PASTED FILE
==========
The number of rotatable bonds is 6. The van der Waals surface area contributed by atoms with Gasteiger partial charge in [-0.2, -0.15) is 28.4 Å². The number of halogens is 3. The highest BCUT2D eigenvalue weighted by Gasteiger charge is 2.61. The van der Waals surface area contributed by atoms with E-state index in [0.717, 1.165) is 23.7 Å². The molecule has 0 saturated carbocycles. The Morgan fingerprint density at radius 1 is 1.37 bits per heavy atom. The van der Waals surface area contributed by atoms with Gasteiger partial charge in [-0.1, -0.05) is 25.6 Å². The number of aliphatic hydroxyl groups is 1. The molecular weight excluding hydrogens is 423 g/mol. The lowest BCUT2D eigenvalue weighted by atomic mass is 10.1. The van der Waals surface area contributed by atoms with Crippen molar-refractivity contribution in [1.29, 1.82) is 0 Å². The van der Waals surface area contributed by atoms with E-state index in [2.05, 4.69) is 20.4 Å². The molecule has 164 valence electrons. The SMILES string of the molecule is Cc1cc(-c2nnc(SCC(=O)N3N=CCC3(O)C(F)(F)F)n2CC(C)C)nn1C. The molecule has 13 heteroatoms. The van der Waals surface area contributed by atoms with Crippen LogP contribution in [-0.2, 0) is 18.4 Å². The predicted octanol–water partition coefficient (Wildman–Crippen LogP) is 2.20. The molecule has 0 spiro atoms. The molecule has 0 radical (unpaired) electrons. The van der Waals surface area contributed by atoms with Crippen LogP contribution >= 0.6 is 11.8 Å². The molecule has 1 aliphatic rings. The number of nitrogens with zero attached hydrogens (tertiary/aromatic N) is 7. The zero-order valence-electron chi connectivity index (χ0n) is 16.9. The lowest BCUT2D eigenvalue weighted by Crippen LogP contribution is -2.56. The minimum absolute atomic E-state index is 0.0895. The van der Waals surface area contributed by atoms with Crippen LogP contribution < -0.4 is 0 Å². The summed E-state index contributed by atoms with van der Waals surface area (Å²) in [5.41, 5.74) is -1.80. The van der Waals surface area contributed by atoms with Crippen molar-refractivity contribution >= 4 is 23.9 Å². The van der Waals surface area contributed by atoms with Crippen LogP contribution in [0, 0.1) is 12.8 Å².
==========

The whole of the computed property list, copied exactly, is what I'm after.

The number of rotatable bonds is 6. The van der Waals surface area contributed by atoms with Gasteiger partial charge in [-0.2, -0.15) is 28.4 Å². The number of halogens is 3. The highest BCUT2D eigenvalue weighted by Gasteiger charge is 2.61. The van der Waals surface area contributed by atoms with E-state index in [0.717, 1.165) is 23.7 Å². The molecule has 0 saturated carbocycles. The Morgan fingerprint density at radius 1 is 1.37 bits per heavy atom. The van der Waals surface area contributed by atoms with Gasteiger partial charge in [-0.1, -0.05) is 25.6 Å². The number of aliphatic hydroxyl groups is 1. The molecular weight excluding hydrogens is 423 g/mol. The lowest BCUT2D eigenvalue weighted by atomic mass is 10.1. The van der Waals surface area contributed by atoms with Crippen molar-refractivity contribution in [1.29, 1.82) is 0 Å². The van der Waals surface area contributed by atoms with E-state index in [2.05, 4.69) is 20.4 Å². The molecule has 164 valence electrons. The SMILES string of the molecule is Cc1cc(-c2nnc(SCC(=O)N3N=CCC3(O)C(F)(F)F)n2CC(C)C)nn1C. The molecule has 13 heteroatoms. The van der Waals surface area contributed by atoms with Crippen LogP contribution in [-0.2, 0) is 18.4 Å². The predicted octanol–water partition coefficient (Wildman–Crippen LogP) is 2.20. The molecule has 0 spiro atoms. The molecule has 0 radical (unpaired) electrons. The van der Waals surface area contributed by atoms with Crippen LogP contribution >= 0.6 is 11.8 Å². The molecule has 1 aliphatic rings. The number of nitrogens with zero attached hydrogens (tertiary/aromatic N) is 7. The zero-order valence-electron chi connectivity index (χ0n) is 16.9. The lowest BCUT2D eigenvalue weighted by Crippen LogP contribution is -2.56. The minimum absolute atomic E-state index is 0.0895. The van der Waals surface area contributed by atoms with Crippen LogP contribution < -0.4 is 0 Å². The summed E-state index contributed by atoms with van der Waals surface area (Å²) in [5.41, 5.74) is -1.80. The van der Waals surface area contributed by atoms with Crippen molar-refractivity contribution >= 4 is 23.9 Å². The van der Waals surface area contributed by atoms with Crippen LogP contribution in [0, 0.1) is 12.8 Å².